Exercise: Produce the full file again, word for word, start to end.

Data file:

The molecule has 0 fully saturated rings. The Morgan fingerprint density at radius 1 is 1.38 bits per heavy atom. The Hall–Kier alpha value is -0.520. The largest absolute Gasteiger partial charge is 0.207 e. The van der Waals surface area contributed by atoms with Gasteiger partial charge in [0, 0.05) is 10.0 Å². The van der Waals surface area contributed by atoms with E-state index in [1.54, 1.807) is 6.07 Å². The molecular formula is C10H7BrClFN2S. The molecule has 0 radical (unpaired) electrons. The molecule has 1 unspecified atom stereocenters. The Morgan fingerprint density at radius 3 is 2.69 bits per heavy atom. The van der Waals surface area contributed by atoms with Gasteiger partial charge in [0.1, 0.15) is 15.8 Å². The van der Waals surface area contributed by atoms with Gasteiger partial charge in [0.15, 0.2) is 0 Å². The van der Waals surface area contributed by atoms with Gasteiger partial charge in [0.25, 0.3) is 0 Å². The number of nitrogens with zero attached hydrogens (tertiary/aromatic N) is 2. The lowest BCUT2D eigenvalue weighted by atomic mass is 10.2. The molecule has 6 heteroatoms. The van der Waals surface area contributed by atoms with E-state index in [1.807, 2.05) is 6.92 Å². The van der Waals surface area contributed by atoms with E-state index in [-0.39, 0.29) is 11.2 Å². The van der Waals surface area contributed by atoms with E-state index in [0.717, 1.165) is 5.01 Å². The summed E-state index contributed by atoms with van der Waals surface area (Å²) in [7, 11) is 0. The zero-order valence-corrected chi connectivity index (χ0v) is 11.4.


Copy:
The molecule has 0 fully saturated rings. The Morgan fingerprint density at radius 1 is 1.38 bits per heavy atom. The Hall–Kier alpha value is -0.520. The largest absolute Gasteiger partial charge is 0.207 e. The van der Waals surface area contributed by atoms with Gasteiger partial charge in [0, 0.05) is 10.0 Å². The van der Waals surface area contributed by atoms with E-state index in [1.54, 1.807) is 6.07 Å². The molecular formula is C10H7BrClFN2S. The molecule has 0 radical (unpaired) electrons. The molecule has 1 unspecified atom stereocenters. The Morgan fingerprint density at radius 3 is 2.69 bits per heavy atom. The van der Waals surface area contributed by atoms with Gasteiger partial charge in [0.1, 0.15) is 15.8 Å². The van der Waals surface area contributed by atoms with Gasteiger partial charge in [0.15, 0.2) is 0 Å². The van der Waals surface area contributed by atoms with Gasteiger partial charge in [0.25, 0.3) is 0 Å². The number of nitrogens with zero attached hydrogens (tertiary/aromatic N) is 2. The lowest BCUT2D eigenvalue weighted by atomic mass is 10.2. The molecule has 6 heteroatoms. The van der Waals surface area contributed by atoms with E-state index in [1.807, 2.05) is 6.92 Å². The van der Waals surface area contributed by atoms with E-state index in [-0.39, 0.29) is 11.2 Å². The van der Waals surface area contributed by atoms with E-state index in [0.717, 1.165) is 5.01 Å². The summed E-state index contributed by atoms with van der Waals surface area (Å²) in [7, 11) is 0. The zero-order valence-corrected chi connectivity index (χ0v) is 11.4.